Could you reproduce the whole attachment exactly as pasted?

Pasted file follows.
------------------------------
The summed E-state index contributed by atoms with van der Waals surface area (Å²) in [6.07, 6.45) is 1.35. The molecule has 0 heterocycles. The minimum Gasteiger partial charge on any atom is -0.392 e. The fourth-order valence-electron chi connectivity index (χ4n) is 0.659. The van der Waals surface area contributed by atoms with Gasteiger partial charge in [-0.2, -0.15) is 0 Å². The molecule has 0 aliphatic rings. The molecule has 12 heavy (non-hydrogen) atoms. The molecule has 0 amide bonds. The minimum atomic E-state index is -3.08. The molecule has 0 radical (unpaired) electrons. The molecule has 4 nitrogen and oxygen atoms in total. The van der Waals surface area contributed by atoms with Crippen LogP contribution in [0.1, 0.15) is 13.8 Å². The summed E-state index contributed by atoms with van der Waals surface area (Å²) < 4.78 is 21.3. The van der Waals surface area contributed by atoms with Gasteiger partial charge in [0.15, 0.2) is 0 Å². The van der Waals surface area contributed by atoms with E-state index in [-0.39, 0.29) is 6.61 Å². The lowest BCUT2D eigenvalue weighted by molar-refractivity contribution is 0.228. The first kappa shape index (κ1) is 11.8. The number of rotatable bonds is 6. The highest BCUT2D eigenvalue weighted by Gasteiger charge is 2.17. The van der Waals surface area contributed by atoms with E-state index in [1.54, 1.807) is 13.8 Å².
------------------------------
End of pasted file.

The summed E-state index contributed by atoms with van der Waals surface area (Å²) in [6.07, 6.45) is 1.35. The molecule has 0 heterocycles. The minimum Gasteiger partial charge on any atom is -0.392 e. The fourth-order valence-electron chi connectivity index (χ4n) is 0.659. The van der Waals surface area contributed by atoms with Gasteiger partial charge in [-0.2, -0.15) is 0 Å². The molecule has 0 aliphatic rings. The molecule has 12 heavy (non-hydrogen) atoms. The molecule has 0 amide bonds. The minimum atomic E-state index is -3.08. The molecule has 0 radical (unpaired) electrons. The molecule has 4 nitrogen and oxygen atoms in total. The van der Waals surface area contributed by atoms with Crippen LogP contribution in [0.1, 0.15) is 13.8 Å². The summed E-state index contributed by atoms with van der Waals surface area (Å²) < 4.78 is 21.3. The van der Waals surface area contributed by atoms with Gasteiger partial charge in [0.15, 0.2) is 0 Å². The van der Waals surface area contributed by atoms with E-state index in [-0.39, 0.29) is 6.61 Å². The lowest BCUT2D eigenvalue weighted by molar-refractivity contribution is 0.228. The first kappa shape index (κ1) is 11.8. The number of rotatable bonds is 6. The highest BCUT2D eigenvalue weighted by Gasteiger charge is 2.17. The van der Waals surface area contributed by atoms with E-state index in [1.54, 1.807) is 13.8 Å².